Challenge yourself to think about the design process from more than a visual standpoint. As you start mapping the project consider function with visuals. It will create a better design every time.

Use good visuals to help solve user pain points or find key information. This includes everything from images to color to typography choices.

3. Simple Equals Minimal Design

design myths

A simple design isn’t necessarily a minimal one.

Both are great design concepts. (We regularly emphasize here how simple design techniques can contribute to a well-designed project.) But just because something is simple doesn’t mean it is minimal.

A simple design is easy to understand without a lot of complexity in the visuals or interface. It’s just what you need to communicate efficiently and help website visitors engage.

A minimal design is an aesthetic that strips away all unnecessary visuals for a sleek, streamlined look.

Minimalism is all about visual representation, while simplicity can be visual and functional. For most designers, there are opportunities to use both design philosophies.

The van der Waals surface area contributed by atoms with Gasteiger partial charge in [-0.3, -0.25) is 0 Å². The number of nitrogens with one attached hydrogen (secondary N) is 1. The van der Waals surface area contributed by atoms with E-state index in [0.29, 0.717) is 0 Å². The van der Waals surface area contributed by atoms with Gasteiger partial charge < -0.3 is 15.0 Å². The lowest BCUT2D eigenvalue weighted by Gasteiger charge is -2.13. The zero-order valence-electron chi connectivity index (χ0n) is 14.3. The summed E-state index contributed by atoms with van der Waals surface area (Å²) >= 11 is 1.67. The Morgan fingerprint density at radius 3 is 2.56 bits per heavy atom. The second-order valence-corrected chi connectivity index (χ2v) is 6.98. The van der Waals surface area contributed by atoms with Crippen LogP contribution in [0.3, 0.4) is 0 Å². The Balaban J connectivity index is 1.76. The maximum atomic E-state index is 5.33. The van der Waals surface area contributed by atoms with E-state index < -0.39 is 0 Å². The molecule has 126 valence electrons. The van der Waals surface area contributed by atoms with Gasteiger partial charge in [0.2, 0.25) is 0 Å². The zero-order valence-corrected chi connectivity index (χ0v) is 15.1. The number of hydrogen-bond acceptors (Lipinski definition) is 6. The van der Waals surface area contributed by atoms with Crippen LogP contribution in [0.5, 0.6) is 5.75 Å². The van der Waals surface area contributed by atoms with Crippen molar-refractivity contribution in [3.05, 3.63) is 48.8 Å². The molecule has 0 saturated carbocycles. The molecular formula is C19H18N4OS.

4. Users Don’t Scroll

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There was a good chunk of time where all practical advice said website design had to put all pertinent information above the scroll. Otherwise, users would never see it.

The rules of scrolling have changed.

  • The depth of the scroll is different on desktop screens (primarily horizontal) versus phone or table screens (often vertical).
  • Users are fairly adept at scrolling and skimming content quickly before they make a decision to stick with the design or abandon. (You can almost think of it like fast-forwarding through commercials on TV, a few quick flicks to see if there is anything worth stopping for.)

What that means is that you need highly interesting content in multiple locations on each page. At the top for the users that glance and go and somewhere else on the page for those that will do a quick scan of the page.